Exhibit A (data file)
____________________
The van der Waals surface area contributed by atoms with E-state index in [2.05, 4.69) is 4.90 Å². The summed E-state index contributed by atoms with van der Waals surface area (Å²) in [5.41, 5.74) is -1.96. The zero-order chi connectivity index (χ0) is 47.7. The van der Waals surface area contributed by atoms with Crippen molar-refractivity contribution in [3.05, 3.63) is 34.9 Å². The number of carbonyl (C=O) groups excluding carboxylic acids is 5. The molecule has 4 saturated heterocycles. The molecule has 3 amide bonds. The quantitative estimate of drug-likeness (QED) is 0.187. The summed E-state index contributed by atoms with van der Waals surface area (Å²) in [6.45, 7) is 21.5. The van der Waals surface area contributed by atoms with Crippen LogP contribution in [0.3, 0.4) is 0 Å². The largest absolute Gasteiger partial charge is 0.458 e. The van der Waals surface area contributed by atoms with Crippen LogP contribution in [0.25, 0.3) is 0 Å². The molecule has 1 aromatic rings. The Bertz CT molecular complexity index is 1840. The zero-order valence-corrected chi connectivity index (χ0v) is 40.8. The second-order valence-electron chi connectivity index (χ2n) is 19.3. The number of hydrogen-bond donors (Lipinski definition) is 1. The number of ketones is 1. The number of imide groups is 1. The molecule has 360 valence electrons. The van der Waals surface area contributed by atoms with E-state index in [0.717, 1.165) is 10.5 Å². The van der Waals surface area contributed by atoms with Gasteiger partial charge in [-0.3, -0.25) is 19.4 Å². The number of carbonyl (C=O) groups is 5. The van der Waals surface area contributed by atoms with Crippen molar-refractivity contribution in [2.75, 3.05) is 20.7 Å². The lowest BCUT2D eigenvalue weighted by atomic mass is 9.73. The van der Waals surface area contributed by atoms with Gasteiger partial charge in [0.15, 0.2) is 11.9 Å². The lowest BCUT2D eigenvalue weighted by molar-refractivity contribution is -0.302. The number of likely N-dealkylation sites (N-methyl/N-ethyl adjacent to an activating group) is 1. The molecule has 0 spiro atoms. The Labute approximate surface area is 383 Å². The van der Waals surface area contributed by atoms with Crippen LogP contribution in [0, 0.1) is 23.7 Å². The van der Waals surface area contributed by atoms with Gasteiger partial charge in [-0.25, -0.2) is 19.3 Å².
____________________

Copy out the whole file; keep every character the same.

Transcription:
The van der Waals surface area contributed by atoms with E-state index in [2.05, 4.69) is 4.90 Å². The summed E-state index contributed by atoms with van der Waals surface area (Å²) in [5.41, 5.74) is -1.96. The zero-order chi connectivity index (χ0) is 47.7. The van der Waals surface area contributed by atoms with Crippen molar-refractivity contribution in [3.05, 3.63) is 34.9 Å². The number of carbonyl (C=O) groups excluding carboxylic acids is 5. The molecule has 4 saturated heterocycles. The molecule has 3 amide bonds. The quantitative estimate of drug-likeness (QED) is 0.187. The summed E-state index contributed by atoms with van der Waals surface area (Å²) in [6.45, 7) is 21.5. The van der Waals surface area contributed by atoms with Crippen LogP contribution in [0.3, 0.4) is 0 Å². The largest absolute Gasteiger partial charge is 0.458 e. The van der Waals surface area contributed by atoms with Crippen LogP contribution in [0.25, 0.3) is 0 Å². The molecule has 1 aromatic rings. The Bertz CT molecular complexity index is 1840. The zero-order valence-corrected chi connectivity index (χ0v) is 40.8. The second-order valence-electron chi connectivity index (χ2n) is 19.3. The number of hydrogen-bond donors (Lipinski definition) is 1. The number of ketones is 1. The number of imide groups is 1. The molecule has 360 valence electrons. The van der Waals surface area contributed by atoms with E-state index in [0.717, 1.165) is 10.5 Å². The van der Waals surface area contributed by atoms with Gasteiger partial charge in [-0.3, -0.25) is 19.4 Å². The number of carbonyl (C=O) groups is 5. The van der Waals surface area contributed by atoms with Crippen molar-refractivity contribution in [2.75, 3.05) is 20.7 Å². The lowest BCUT2D eigenvalue weighted by atomic mass is 9.73. The van der Waals surface area contributed by atoms with Gasteiger partial charge in [0.15, 0.2) is 11.9 Å². The lowest BCUT2D eigenvalue weighted by molar-refractivity contribution is -0.302. The number of likely N-dealkylation sites (N-methyl/N-ethyl adjacent to an activating group) is 1. The molecule has 0 spiro atoms. The Labute approximate surface area is 383 Å². The van der Waals surface area contributed by atoms with Crippen LogP contribution in [0, 0.1) is 23.7 Å². The van der Waals surface area contributed by atoms with Gasteiger partial charge in [-0.25, -0.2) is 19.3 Å².